Too Much Quiet Time!

quietInfluenceChapter 4 of “Quiet Influence; The Introvert’s Guide to Making a Difference” by Jennifer Kahnweiler is about the introvert strength of Taking Quiet Time.  The chapter ends with a warning of overuse of Quiet Time.

Say it isn’t so!  We can have too much Quiet Time?  Of course we can.  Kahnweiler says that too much of it can become a weakness, and I have to admit that it’s probably my worst weakness.  I can retreat so far and close myself off so much that it can be… what’s right word?  Destructive?  A little too harsh, but it’s mildly true.  So I’m going to pay close attention to her warning.

As in the other blogs, words in italics are my comments.

Overuse of Quiet Time

Life is about balance.  If you take too much quiet time you can end up with “ideas that languish, lack of motivation, lost perspective, and lost opportunities.”

Ideas that Languish:  Quiet Time is creative time.  Spending too much time alone can generate too many ideas, and deplete your will to act on any of them.  It’s a form of “creative paralysis”.

For me, too much time inside my own head leads to being overwhelmed by my own ideas.  Kahnweiler calls it “creative paralysis”, others call it “paralysis by analysis”.  Either way, I’m prone to it.  The worst part of it is that it usually happens without my conscious awareness.  I’ve had to devise a litmus test and live by it:  I journal every day.  When I stop writing, or just leave brief notes instead of the 500+ words I normally do every morning, then I know I’m in trouble.

Lack of Motivation:  Kahnweiler says we need time to recharge, but when we go beyond that, we get mired down.  That can lead to isolation and depression.

I’ve been through this one, too.  I work from home, which is usually a huge plus.  I’m more productive and responsive.  But if the work gets too mundane, too boring, I detach from work mode mentally.  I can’t detach completely because I do like getting that paycheck, but boredom is the worst kind of mental pain.  When I have too much time to myself during the day, I get lethargic and lose my motivation.tumblr_lokj04eK1y1qinrp8o1_500

Lost Perspective:  Staying inside your head too much can lead you to second guessing yourself.

This does happen to me, but not nearly as often as the other weaknesses.  It’s easier for me to recognize in myself, too.  That’s when I start to go back to the basics, remind myself of what is important to me, simplify things, take a deep breath and start moving forward again.

Lost Opportunities:  When we stay in our quiet place too long, people begin to think that we are snobbish, aloof or angry.  “Out of sight, out of mind” applies to opportunities on the job as well as in our personal lives.  If we don’t come out for air from time to time or stop to smile at people, they begin to reflexively cut us out of discussions, activities, and consideration for assignments and promotions.

I can’t say I’ve had this weakness, but I can see how it could happen.  My biggest challenge is in asking for things I want, but I’m learning to do that now.

Next blog:  Chapter 5 – Quiet Influence Strength #2 – Preparation.

Previous blogs:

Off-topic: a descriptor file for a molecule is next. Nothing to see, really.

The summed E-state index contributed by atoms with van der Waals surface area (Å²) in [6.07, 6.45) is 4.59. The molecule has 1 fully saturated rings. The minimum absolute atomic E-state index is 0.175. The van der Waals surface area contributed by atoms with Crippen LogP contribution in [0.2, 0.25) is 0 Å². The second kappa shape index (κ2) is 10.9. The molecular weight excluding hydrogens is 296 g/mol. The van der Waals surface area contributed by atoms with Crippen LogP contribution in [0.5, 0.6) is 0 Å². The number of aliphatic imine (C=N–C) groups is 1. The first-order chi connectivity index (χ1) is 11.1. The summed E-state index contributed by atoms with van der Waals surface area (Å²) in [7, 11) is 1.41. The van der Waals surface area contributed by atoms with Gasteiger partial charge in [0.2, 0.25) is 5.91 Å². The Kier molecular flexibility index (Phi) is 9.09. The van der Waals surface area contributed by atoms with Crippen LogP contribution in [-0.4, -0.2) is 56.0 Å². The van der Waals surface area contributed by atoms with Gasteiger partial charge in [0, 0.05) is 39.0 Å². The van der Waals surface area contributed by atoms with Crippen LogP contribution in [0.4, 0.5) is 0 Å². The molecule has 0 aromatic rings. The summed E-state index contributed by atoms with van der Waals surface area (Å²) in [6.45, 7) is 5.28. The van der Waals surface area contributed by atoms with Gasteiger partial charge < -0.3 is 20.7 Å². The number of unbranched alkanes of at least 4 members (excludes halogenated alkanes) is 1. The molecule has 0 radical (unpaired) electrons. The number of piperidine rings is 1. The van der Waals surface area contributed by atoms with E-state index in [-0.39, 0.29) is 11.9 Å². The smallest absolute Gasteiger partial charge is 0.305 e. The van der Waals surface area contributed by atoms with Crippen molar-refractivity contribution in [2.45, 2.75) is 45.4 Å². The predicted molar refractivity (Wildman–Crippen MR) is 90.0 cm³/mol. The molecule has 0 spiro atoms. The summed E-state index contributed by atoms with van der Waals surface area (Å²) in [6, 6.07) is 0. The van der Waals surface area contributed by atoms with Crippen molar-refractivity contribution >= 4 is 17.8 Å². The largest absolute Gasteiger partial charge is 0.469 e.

1. Quiet Influence for Introverts

2. What Shapes Introverts

3.  Six Strengths of Quiet Influencers

4.  Introvert Strength – Taking Quiet Time

5.  Making More Time For Quiet Time

 Hi.  I’m Chris.  I’m an introvert.  All of my postings tend to reflect my introvert world in some way or another.  Join me and like minded introverts for a special slant on the world.

9 thoughts on “Too Much Quiet Time!

  1. I’m guilty of spending far too much time in my own head. I have to remind myself to step out of my thoughts and into reality. Go out for lunch, go to an event, etc. Preferably with other people. 🙂

    • I just found this blog last night. Carrie, you have nailed it on the head. In 2014 I made it a point to make plans and not back out. I made about 80% of get togethers and hope to do better this year. I still work so that helps along with the grandchildren, but we need to do grown up stuff too. Thanks for sharing your thoughts.

  2. The other problem with being in my head too much is that after a while, the lack of mental stimulation from other people and other places can be just as bad as being overly stimulated from too much other people and places / experiences. It’s good to have others to keep me sharpened and focused.


  3. I live with someone who won’t allow me to turn into a total recluse, although I’m often tempted to. But, underneath, I know it wouldn’t do me any good. We make a thing of family meal times, sitting around a table for far longer than it takes to eat dinner, just chatting. I’m also expected to leave the house to sing in a couple of groups. And, of course, my dog ensure that I have my daily exercise, which involves a great deal of chatting with other dog walkers.

  4. I have noticed that sometimes when I spend a long time by myself, it’s hard to emerge from it. It’s like I’ve been in a blissful cocoon and reality is startling and I can’t wait to get back to my solitude. But if I let myself engage with the world without re-hibernating, I’m always glad I did and feel more balanced.

  5. My passions are writing and sculpting – both solitary and sedentary, to the dismay of fitness buffs. It’s not interacting with others that I worry about as much as not dying of deep vein thrombosis. I interact with people plenty in the office. I need as much MeTime as I can get!

  6. Pingback: Too Much Quiet Time! | 61 Musings

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